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IceCreamGirl
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09 Jan 2011, 11:29 am

I act agitated, but not upset or angry. My emotional regulation is better than it used to be.



Zen
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09 Jan 2011, 2:15 pm

I hate conflict. I don't argue, because I'm not interested in arguing in the first place, and because I can't ever say what I mean anyway, so I just end up sounding like an idiot. I generally apologize (even if it isn't my fault, which irritates me) and leave. If someone gets in my face and won't leave me alone, then I'll go into what I guess is a meltdown and start crying, which is really humiliating. It's impossible to talk at all at that point, even if I know I'm right and have a clear, rational response in my head. The worst part about that is that the idiots always win without having to be right or make sense in least, and I'm the one left looking like a loser.
Fortunately, that hasn't happened in a while.



quesonrias
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09 Jan 2011, 3:20 pm

I am still trying to sort this one out in my head. I used to always think that the panic I feel when others begin to argue (whether with me or in simply in my presence) was due to my childhood experiences. However, the more I hear, I am beginning to wonder how much of what I think and feel is a conditioned response, and how much is simply my nature.

When people start raising their voices, my heart starts to race and I find it difficult to think properly. I fear either saying something to upset them more, or since I cannot order my thoughts, saying something that makes absolutely no sense at all and making the situation worse. I generally tend to quietly respond to the person yelling at me until I am so frustrated that I do not know what else to do. Then I will either shut down entirely and stop talking or walk away (preferred when possible). Once I have removed myself from the situation, then I am able to once again start processing my thoughts and feelings.

Yes, I often find that I cry when I am frustrated or angry. I hate having conversations about something I have done wrong or that I need to change with my supervisors. Inevitably, I am almost always overwhelmed by the situation and start to cry. I feel so childish at that moment, and am sure that people above me see this as a sign of weakness. I once broke down sobbing over not being able to explain my thoughts clearly to someone else. I was on the phone with a friend and was trying to tell them something I was thinking, and I just could not find the words to say to help them understand what was going on in my mind. I told them to talk to my roommate for a minute, and then I broke down. I could not stop it, and I do not think I was ever able to fully explain what was in my mind. I just remember feeling like no one ever understood me...

In fact, it is not only conflict, but anything that creates intense emotions or causes me to imagine that intense emotions would be felt by others makes me. Movies make me cry when others might not. Like in A Beautiful Mind, when he is cutting open his arm to try to find the implants and has the moment where he realized they are not there....I cried so hard because I thought of how it feels to realize that you are insane and feel completely alone in the world (this may have been more because the feeling insane and feeling set apart from the world resonated with me). I used to always cry when I saw or heard ambulances and fire trucks because they made me think about people being terribly injured or dying. I cannot stand to see someone/something hurting. If I am not the one tending to their wounds, I will break down crying.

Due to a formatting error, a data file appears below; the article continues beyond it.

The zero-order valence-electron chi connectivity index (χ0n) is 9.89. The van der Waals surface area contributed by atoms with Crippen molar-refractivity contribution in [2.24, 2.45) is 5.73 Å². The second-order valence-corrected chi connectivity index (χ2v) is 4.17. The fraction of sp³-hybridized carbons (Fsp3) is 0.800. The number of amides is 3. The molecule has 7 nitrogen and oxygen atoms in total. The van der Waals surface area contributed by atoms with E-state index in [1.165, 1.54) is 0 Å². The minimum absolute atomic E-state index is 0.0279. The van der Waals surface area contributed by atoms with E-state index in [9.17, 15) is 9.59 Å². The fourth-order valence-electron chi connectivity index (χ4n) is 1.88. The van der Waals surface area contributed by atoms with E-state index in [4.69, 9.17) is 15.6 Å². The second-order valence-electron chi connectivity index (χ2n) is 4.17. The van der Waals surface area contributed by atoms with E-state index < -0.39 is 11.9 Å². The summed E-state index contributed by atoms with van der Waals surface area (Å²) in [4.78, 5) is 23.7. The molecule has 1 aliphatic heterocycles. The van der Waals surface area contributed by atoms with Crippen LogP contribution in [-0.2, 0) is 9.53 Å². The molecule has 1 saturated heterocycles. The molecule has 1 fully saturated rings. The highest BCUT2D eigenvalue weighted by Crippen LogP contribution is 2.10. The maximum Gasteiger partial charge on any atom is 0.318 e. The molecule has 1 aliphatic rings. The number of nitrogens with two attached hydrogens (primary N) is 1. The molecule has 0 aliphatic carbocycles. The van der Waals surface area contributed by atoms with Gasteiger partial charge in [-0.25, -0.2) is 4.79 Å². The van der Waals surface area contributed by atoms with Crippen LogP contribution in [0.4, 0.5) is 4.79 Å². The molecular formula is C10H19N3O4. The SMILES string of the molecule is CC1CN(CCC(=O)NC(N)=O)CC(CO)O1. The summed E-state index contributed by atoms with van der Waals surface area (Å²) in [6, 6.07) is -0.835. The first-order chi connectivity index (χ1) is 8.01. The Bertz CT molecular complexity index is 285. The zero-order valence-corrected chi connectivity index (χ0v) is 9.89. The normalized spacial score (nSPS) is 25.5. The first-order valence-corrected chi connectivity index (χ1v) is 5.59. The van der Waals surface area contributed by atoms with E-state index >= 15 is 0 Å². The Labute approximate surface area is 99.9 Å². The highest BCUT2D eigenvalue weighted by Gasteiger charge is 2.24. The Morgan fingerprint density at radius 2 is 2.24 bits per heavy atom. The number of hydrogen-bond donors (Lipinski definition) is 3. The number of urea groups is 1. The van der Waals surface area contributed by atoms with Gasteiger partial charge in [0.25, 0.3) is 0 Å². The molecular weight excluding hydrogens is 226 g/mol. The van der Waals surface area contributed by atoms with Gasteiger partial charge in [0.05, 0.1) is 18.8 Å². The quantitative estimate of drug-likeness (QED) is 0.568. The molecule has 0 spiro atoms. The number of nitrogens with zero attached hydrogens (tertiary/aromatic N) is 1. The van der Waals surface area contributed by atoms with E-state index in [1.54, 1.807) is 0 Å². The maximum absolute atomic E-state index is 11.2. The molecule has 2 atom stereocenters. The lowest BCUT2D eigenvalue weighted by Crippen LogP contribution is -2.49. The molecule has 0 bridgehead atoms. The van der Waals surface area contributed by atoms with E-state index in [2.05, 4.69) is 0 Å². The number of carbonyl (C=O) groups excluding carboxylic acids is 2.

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RAADS-R: 187.0
Language: 15.0 • Social Relatedness: 81.0 • Sensory/Motor: 52.0 • Circumscribed Interests: 40.0

Your neurodiverse (Aspie) score: 165 of 200
Your neurotypical (non-autistic) score: 47 of 200
You are very likely neurodiverse (Aspie)


Amik
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09 Jan 2011, 4:19 pm

Depending on circumstances, like how the conflict started, how much of a surprise it was to me and how serious the conflict is... I usually either freeze and turn mute while I process what the other person said and how I should react to it, or I get really shocked, angry or hurt and turn mute and have a meltdown. :(

I usually can't argue back much or well or explain my perspective or stand up for myself during conflicts. I usually lose arguments because I turn mute and either freeze or have a meltdown and can't say anything to support my argument, defend myself or stand my ground. By the time I regain my ability to speak and have been able to process what happened, it's usually too late to do anything or there's no point in trying to get back into the argument because the same thing would just repeat itself when the other person would respond.

I hate conflicts, especially vicious sneak attacks. :x



bee33
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09 Jan 2011, 7:51 pm

I tend to fly off the handle and respond with as much or more anger than was directed at me. I've gotten better at not doing it though. Now it takes repeated or insistent badgering before I let someone have it. I'm not proud of it. It's gotten me in a lot of stupid trouble and worse conflict.